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I was told that it is possible to say:

"I already was about to go to (no article) class tomorrow morning."

without an article after the the preposition "to" before the countable noun "class" in this example.

Well, the reason for that is not understood to me, while I obviously understand the difference between the articles "a"/"an" and "the" I don't understand the omitting of all articles here. If it's just non specific class we can say "I already was about to go to a class tomorrow", so why we omit the indefinite article here?

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You go to school, university, classroom, office, and college etc for a purpose. And, this is a regular affair.

So, if the event is regular, and the purpose is clear (of studying), zero article.

Henry and Keith go to school

But when you emphasize the destination/place, you put an article.

I am going to the school to pick Henry and Keith.

Similarly,

I went to hotel soon after I landed there (for staying purpose)

but...

I went to the hotel to meet Mr Anderson (for specific meeting)

In above all examples, the place is specific and thus, the article the is put. But to answer your question, if there is a specific purpose for a specific place (like meeting someone), you may put the article or else, if it's a general event, you omit the article.

More on zero article is here.

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    I like your explanation of the principle involved but I’ve never come across your (somewhat jarring) example: * I went to Hotel* unless its name follows:*I went to Hotel Central* – Ronald Sole Apr 10 '18 at 7:33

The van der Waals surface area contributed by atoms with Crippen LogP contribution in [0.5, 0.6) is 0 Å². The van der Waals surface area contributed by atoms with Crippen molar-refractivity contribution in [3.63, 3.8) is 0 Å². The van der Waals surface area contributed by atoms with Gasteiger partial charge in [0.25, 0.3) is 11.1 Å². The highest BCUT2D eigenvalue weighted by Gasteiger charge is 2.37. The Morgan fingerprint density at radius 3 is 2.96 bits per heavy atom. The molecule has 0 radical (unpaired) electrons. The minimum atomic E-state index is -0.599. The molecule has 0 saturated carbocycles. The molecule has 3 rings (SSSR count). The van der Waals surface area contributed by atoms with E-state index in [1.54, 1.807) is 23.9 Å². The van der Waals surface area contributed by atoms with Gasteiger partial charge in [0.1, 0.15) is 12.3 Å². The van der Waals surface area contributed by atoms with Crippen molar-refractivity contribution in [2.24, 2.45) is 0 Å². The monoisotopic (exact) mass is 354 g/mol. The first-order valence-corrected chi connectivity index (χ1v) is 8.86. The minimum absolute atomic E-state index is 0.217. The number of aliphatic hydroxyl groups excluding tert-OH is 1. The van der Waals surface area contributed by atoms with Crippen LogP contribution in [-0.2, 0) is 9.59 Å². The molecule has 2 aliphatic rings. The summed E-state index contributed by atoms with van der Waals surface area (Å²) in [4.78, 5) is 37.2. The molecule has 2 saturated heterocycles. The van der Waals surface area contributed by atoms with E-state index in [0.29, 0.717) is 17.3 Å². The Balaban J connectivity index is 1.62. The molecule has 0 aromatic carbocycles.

• So are there a few examples in which they can be both with article or without, ot it is in any case when the purpose is clear? (hospital, clinic, stadium etc.). I'd like to see a reference for that, if yo don't mind. – Judicious Allure Apr 10 '18 at 10:29
  • @Archimedean_Point that's straight from my knowledge. No reference. And yes, if that's your usual affair/visit as profession or employee, zero article. – Maulik V Apr 10 '18 at 12:41
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    Whether to use an article or not is also sometimes dependent on dialect. In the UK and Canada it's common to say that someone "goes to hospital" (no article). In the USA, you never omit the article: it's always "goes to the hospital." – Canadian Yankee Apr 10 '18 at 13:27
  • @Maulik is the following question has to do something with the principle in your answer or I have to ask a separate question? I read a book which states "Inheritence, age, gender, infectious agents, or behaviours, can all cause disease." Why is there not an article before "disease"? – Judicious Allure Apr 11 '18 at 10:35

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